Clinical decision-making: midwifery students' recognition of, and response to, post partum haemorrhage in the simulation environment
AuthorScholes, J; Endacott, R; Biro, M; Bulle, B; Cooper, S; Miles, M; Gilmour, C; Buykx, P; Kinsman, L; Boland, R; ...
Source TitleBMC Pregnancy and Childbirth
Document TypeJournal Article
CitationsScholes, J., Endacott, R., Biro, M., Bulle, B., Cooper, S., Miles, M., Gilmour, C., Buykx, P., Kinsman, L., Boland, R., Jones, J. & Zaidi, F. (2012). Clinical decision-making: midwifery students' recognition of, and response to, post partum haemorrhage in the simulation environment. BMC PREGNANCY AND CHILDBIRTH, 12 (1), https://doi.org/10.1186/1471-2393-12-19.
Access StatusOpen Access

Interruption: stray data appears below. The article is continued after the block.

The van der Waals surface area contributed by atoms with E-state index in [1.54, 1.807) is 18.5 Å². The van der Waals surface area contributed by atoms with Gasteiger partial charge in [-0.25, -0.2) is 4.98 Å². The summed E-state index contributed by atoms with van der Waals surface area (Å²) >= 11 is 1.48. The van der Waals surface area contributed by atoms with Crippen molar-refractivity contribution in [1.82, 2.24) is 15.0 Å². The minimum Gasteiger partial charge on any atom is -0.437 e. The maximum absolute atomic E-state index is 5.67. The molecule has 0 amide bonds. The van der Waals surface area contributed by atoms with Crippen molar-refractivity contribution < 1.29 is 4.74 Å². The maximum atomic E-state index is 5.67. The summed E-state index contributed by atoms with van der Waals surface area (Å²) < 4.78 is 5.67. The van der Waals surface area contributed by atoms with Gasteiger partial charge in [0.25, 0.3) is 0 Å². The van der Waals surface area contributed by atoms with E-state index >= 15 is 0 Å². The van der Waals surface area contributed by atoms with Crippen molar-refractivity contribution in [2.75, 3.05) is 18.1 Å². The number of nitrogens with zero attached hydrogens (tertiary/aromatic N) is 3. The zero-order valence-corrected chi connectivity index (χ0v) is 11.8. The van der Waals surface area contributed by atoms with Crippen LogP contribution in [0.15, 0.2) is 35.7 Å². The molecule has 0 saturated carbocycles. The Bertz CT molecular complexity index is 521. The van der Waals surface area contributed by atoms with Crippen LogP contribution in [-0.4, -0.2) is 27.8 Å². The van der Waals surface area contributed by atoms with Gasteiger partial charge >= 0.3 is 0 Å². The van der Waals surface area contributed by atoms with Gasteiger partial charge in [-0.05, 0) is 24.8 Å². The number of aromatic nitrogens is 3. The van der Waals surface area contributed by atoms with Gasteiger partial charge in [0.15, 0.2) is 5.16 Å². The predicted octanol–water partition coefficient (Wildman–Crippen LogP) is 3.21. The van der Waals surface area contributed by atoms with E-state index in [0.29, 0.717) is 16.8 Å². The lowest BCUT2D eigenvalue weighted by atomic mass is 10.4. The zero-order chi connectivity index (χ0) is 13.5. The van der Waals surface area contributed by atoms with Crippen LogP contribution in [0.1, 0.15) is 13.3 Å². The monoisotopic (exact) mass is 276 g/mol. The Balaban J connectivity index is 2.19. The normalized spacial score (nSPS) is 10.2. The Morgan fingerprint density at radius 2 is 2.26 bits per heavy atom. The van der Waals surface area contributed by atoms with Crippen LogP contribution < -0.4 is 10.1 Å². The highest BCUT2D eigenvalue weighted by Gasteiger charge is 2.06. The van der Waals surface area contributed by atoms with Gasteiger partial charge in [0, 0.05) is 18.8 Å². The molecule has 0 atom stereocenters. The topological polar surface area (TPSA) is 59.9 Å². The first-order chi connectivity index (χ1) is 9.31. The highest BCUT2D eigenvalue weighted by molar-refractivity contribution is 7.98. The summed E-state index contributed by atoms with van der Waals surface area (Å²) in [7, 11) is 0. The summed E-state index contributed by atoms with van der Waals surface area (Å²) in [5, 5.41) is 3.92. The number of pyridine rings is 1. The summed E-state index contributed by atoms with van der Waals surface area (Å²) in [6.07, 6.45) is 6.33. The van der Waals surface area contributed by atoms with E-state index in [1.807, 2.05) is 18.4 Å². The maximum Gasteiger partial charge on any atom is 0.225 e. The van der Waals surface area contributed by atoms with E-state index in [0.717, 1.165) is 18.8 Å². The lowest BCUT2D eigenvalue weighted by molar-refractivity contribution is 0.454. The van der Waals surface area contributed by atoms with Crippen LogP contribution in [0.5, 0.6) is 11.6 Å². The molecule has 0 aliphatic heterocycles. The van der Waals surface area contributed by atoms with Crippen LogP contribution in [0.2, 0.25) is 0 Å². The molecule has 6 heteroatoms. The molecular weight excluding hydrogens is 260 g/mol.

BACKGROUND: This paper reports the findings of a study of how midwifery students responded to a simulated post partum haemorrhage (PPH). Internationally, 25% of maternal deaths are attributed to severe haemorrhage. Although this figure is far higher in developing countries, the risk to maternal wellbeing and child health problem means that all midwives need to remain vigilant and respond appropriately to early signs of maternal deterioration. METHODS: Simulation using a patient actress enabled the research team to investigate the way in which 35 midwifery students made decisions in a dynamic high fidelity PPH scenario. The actress wore a birthing suit that simulated blood loss and a flaccid uterus on palpation. The scenario provided low levels of uncertainty and high levels of relevant information. The student's response to the scenario was videoed. Immediately after, they were invited to review the video, reflect on their performance and give a commentary as to what affected their decisions. The data were analysed using Dimensional Analysis. RESULTS: The students' clinical management of the situation varied considerably. Students struggled to prioritize their actions where more than one response was required to a clinical cue and did not necessarily use mnemonics as heuristic devices to guide their actions. Driven by a response to single cues they also showed a reluctance to formulate a diagnosis based on inductive and deductive reasoning cycles. This meant they did not necessarily introduce new hypothetical ideas against which they might refute or confirm a diagnosis and thereby eliminate fixation error. CONCLUSIONS: The students response demonstrated that a number of clinical skills require updating on a regular basis including: fundal massage technique, the use of emergency standing order drugs, communication and delegation of tasks to others in an emergency and working independently until help arrives. Heuristic devices helped the students to evaluate their interventions to illuminate what else could be done whilst they awaited the emergency team. They did not necessarily serve to prompt the students' or help them plan care prospectively. The limitations of the study are critically explored along with the pedagogic implications for initial training and continuing professional development.
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